Thousands of farmers descended on Berlin in their tractors on Tuesday in a massive protest against the government’s green policies.
The rally, being held in protest to government plans, is having a major impact on traffic in the capital. Several roads and the Autobahn have been hit by huge traffic jams due to the overload of tractors.
More than 5,000 tractors and agricultural machinery, as well as 10,000 farmers, have been making their way from across Germany to the Straße des 17. June, near Brandenburg Gate in the centre of Berlin, for Tuesday’s rally.
Residents in the capital have been urged to leave their cars at home. There is also disruption to bus and tram lines.
Convoys, some up to 20 kilometres long, were seen early in the morning travelling along roads.
On Tuesday morning the exits at Tempelhofer Damm, Kaiserdamm and Beusselstraße on the southern city Autobahn were closed. In addition, the Victory Column and the Straße des 17. Juni between Brandenburger Tor and Ernst-Reuter-Platz have been shut. Parts of Kaiserdamm and Bismarckstraße were also closed to regular traffic.
Drivers are facing 50 minute delays if travelling on Heerstraße, where traffic was also congested in the morning due to the rally.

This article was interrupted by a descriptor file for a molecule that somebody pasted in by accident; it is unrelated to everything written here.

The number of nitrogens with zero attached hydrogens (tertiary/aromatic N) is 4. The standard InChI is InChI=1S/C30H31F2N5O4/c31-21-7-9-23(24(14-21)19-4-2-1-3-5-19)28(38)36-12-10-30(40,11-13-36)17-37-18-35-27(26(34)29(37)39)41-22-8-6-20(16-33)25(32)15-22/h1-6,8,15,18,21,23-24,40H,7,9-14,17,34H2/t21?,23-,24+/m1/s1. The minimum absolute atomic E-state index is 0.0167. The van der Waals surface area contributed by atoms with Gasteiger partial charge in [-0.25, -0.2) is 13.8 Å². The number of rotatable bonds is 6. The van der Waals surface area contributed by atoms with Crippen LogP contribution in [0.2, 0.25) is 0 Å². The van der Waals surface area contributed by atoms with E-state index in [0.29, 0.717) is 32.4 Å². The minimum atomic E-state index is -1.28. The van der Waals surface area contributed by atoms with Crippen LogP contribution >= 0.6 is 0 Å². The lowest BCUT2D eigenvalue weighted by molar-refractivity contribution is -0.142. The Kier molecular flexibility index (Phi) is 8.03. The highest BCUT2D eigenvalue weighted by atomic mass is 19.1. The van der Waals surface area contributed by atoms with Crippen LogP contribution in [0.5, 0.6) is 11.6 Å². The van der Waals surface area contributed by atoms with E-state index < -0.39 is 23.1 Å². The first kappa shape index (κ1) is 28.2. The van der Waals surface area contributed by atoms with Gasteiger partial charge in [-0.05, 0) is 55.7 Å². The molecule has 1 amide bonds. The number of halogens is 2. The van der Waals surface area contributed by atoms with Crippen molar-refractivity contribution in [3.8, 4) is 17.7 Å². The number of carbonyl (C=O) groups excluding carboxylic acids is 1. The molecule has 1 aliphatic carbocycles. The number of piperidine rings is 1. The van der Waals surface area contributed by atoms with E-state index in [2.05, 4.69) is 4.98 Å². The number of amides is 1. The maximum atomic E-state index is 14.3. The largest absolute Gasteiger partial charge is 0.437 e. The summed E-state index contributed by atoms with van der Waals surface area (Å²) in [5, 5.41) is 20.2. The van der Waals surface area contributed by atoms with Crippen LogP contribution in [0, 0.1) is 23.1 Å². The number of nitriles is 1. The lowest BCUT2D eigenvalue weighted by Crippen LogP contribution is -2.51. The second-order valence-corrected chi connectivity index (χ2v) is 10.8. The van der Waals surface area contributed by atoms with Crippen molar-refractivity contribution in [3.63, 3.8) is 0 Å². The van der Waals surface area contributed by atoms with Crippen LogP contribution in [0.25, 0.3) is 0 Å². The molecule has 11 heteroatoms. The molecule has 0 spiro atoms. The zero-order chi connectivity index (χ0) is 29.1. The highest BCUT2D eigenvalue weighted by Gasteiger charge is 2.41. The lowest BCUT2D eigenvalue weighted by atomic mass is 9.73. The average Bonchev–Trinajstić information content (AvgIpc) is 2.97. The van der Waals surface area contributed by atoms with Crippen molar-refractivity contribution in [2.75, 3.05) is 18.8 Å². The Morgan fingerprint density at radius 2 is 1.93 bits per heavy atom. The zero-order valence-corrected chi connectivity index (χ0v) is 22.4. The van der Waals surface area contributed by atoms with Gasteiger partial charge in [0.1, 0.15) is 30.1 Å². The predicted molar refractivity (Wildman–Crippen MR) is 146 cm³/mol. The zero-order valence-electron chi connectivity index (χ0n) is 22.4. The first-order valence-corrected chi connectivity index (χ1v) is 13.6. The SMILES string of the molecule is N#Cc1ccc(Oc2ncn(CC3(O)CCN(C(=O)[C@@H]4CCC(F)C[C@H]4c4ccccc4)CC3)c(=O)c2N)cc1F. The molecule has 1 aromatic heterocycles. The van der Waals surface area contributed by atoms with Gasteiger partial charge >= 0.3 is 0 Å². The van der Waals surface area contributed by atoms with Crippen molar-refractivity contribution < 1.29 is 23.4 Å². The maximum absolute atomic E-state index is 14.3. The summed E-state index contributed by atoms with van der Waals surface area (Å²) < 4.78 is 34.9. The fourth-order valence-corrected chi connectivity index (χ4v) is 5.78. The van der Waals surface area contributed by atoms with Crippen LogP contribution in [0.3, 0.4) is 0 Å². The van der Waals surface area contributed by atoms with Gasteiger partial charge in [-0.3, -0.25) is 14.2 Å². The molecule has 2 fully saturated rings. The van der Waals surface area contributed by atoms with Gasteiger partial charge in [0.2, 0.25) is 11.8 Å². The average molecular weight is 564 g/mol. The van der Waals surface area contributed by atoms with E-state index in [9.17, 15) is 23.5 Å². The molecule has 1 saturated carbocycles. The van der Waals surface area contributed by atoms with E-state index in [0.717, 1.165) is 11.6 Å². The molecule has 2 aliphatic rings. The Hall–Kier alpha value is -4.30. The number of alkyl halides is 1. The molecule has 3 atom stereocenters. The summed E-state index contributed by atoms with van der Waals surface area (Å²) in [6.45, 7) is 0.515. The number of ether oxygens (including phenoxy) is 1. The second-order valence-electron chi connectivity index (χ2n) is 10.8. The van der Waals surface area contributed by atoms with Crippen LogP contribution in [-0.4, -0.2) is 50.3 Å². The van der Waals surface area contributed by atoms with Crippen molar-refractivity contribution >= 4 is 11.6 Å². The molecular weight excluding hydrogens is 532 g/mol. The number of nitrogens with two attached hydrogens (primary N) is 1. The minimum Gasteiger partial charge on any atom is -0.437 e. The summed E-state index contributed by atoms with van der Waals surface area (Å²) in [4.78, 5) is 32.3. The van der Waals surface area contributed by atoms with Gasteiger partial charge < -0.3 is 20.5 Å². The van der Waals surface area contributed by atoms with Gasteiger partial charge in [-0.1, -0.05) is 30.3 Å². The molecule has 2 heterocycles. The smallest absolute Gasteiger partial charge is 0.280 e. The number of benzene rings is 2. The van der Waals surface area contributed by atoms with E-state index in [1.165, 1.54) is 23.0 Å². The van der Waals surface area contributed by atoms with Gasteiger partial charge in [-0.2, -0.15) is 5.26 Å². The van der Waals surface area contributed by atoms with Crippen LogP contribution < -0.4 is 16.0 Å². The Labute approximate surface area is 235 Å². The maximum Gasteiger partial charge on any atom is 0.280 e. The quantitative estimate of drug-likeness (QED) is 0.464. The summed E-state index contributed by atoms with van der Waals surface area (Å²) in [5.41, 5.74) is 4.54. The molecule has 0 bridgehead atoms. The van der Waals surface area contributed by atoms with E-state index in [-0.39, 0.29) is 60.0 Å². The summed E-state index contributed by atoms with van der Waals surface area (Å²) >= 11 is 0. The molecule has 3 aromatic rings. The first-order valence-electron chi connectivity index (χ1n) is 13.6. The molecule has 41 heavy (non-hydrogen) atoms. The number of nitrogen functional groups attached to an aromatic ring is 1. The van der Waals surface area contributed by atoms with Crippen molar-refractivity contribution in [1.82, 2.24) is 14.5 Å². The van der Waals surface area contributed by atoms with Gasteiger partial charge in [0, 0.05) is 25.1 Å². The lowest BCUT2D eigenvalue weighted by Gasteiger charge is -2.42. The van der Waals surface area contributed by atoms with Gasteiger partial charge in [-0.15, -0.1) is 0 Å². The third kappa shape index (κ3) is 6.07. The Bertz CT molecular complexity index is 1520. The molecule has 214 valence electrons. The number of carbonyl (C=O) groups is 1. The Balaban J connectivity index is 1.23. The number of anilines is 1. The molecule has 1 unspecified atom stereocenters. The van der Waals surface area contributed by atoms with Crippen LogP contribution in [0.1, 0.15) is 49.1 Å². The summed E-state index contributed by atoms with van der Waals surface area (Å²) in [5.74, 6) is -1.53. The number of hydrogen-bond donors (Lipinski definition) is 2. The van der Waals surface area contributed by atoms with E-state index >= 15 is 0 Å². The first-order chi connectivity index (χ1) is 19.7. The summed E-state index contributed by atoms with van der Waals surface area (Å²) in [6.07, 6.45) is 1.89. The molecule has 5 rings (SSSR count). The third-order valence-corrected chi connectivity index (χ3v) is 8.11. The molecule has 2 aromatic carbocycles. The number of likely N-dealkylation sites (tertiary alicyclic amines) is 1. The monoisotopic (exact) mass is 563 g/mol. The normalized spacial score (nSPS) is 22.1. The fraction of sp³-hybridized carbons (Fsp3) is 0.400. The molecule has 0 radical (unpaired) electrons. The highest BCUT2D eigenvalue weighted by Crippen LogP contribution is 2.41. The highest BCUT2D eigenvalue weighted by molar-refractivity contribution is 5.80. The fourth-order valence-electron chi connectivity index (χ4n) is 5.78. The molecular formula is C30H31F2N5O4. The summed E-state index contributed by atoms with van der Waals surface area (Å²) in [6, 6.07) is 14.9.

First tractors arrive for rally
Brandenburg police said a total of 5,095 tractors are involved in the protest.
The first farmers arrived with their vehicles at Brandenburg Gate in the early hours of Tuesday.
Another 1,825 tractors followed early Tuesday morning from Brandenburg. In Perleberg alone, according to the police, almost 550 farmers spent the night with their tractors at a meeting point. “There are 1,000 vehicles on the route from Perleberg to Nauen, which we are leading to Berlin,” a police spokesman said in the morning.
More and more vehicles joined the queue, causing major traffic disruption.
Police recorded two accidents caused by drivers overtaking. They urged people to be careful on the roads.
The demo is the latest in a series of protests by farmers in Germany. They are being organized by the movement Land schafft Verbindung (countryside creates connection) as well as the German Farmers’ Association and the alliance Forum Natur.
Why exactly are farmers protesting?
Farmers are angry about new planned regulations which Agriculture Minister Julia Klöckner, of the CDU, and Environment Minister Svenja Schulze, of the SPD, presented at the beginning of September.
Among other things, the government package stipulates that the weedkiller glyphosate will be banned in Germany by the end of 2023 after a phasing-out period.
The government is also proposing to reduce the nitrate content in ground water by cutting the use of certain fertilizers and liquid manure.
But many German farmers say they are still coping with large amounts of excess nitrate from the past.
There are fears that the agricultural package will endanger family-run farms, according to the Land schafft Verbindung.